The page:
6 Little Known Perks of Attending an International Medical School
Most aspiring medical students know about the Doctor of Medicine (MD) programs near them, but it can come as a surprise to hear just how many international medical schools there are that offer an education equivalent to one they would receive closer to home. In fact, going to med school abroad has some additional perks you might not expect.
6 benefits of attending an international medical school
1. You’ll see a wider variety of illnesses
Attending a medical school abroad can help you become more familiar with health concerns that may be significantly different from the ones you’re used to seeing. Browsing different country profiles on the World Health Organization’s websitereveals some stark differences.
Becoming familiar with treating a wide variety of diseases can help prepare you for future endeavors as well, as Dr. Alicia Chilito, a St. George’s University (SGU) graduate who practices family medicine in Miami, Florida, can attest. She has volunteered for a number of medical missions, one of which brought her to Haiti to help address a cholera outbreak.
“It’s wonderful to provide medical care for people who need it and are very appreciative,” Dr. Chilito says.
2. You’ll learn about different health care systems
There are significant differences even between the US and Canadian health care systems, so it’s easy to see that models can be quite disparate across the globe. Learning about these differences can be beneficial. Dr. Pishoy Gouda, a cardiology resident physician at the University of Alberta, realized this firsthand while completing his studies in Irelandand England.
“I now have a unique insight into how different models of health care function—their advantages and disadvantages,” Dr. Gouda says. He also adds, “Working and learning in different health care systems gives you a unique perspective on conventional problems that we face in medicine.”
“Working and learning in different health care systems gives you a unique perspective on conventional problems that we face in medicine.”
3. You’ll learn to become more resilient
For Dr. Buck Parker, a general surgeon and trauma surgeon at St. Mark’s Hospital, going to an international medical school in Belize allowed him the opportunity to pursue a medical career. He saw it as a second chance.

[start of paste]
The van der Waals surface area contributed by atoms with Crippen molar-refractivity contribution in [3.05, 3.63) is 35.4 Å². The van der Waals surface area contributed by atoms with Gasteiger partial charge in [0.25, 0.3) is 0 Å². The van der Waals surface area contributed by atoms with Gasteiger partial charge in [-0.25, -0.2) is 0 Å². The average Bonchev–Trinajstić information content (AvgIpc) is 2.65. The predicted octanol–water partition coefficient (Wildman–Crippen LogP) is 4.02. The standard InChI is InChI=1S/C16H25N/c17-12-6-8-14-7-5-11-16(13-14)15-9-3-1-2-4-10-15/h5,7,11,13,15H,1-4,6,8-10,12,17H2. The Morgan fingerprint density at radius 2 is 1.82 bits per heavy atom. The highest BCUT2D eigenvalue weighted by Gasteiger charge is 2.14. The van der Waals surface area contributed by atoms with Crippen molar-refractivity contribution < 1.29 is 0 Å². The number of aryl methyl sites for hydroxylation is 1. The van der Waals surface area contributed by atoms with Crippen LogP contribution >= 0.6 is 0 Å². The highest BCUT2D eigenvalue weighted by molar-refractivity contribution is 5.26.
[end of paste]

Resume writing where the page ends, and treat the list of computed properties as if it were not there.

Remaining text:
“When you’re following your dreams, you have to figure out any way possible to get there,” Dr. Parker says. “Sometimes it involves leaving the country for a few years, and that’s okay.”
Additionally, both Drs. Gouda and Parker say that choosing to study medicine abroad can open the door to many competitive specialties.
“I have friends from Caribbean schools who are trauma surgeons, plastic surgeons, and pediatric anesthesiologists,” Dr. Parker says.
4. You’ll learn to appreciate things you take for granted
Depending on the country you reside in when you pursue medical school abroad, life will undoubtedly be somewhat different. Dr. Parker says he learned to appreciate having reliable access to hot water and good transportation systems.
“In this respect, it changed my life and perspective on what is important and what is luxury,” he explains. “Ultimately, I believe it made me a better doctor.”
5. You’ll have more flexibility with your application submission
Any prospective student who has applied to programs using the Ontario Medical School Application Service (OMSAS) or the American Medical College Application Service (AMCAS) knows the timelines are strict. Though individual schools can vary a bit, you have to make sure each of your applications are on track to hit major deadlines.
There’s often more flexibility with international medical schools, though. Many have rolling admissions and different commencement dates. Australian medical schools, for example, typically start classes in January or February. SGU actually offers three start dates per year: January, April, and August. This allows potential students the flexibility to start their medical school program when it makes the most sense for them and each term offers different benefits.
6. You get to experience a different culture
Attending an international medical school provides you with a once-in-a-lifetime opportunity to become acquainted with different cultures. Some of this is due to experiences outside the classroom, but you also stand to learn a lot about your fellow classmates and the people in your surrounding community.
“It was very rewarding to learn about different points of view.”
“You learn to respect different people’s religions and different beliefs,” Dr. Chilito explains. “It was very rewarding to learn about different points of view.”
Start your global journey
Whether you’re interested in pursuing a career in global health or just want to step outside your comfort zone, studying medicine abroad could be the perfect fit.
The next step toward becoming a student at an international med school is to start identifying which programs can best help you achieve your goals. Learn more about which criteria to weigh when comparing schools in our article ““How to Choose a Medical School: 9 Things to Evaluate Before Accepting.”
*This article was originally published in January 2018. It has since been updated to include information relevant to 2021.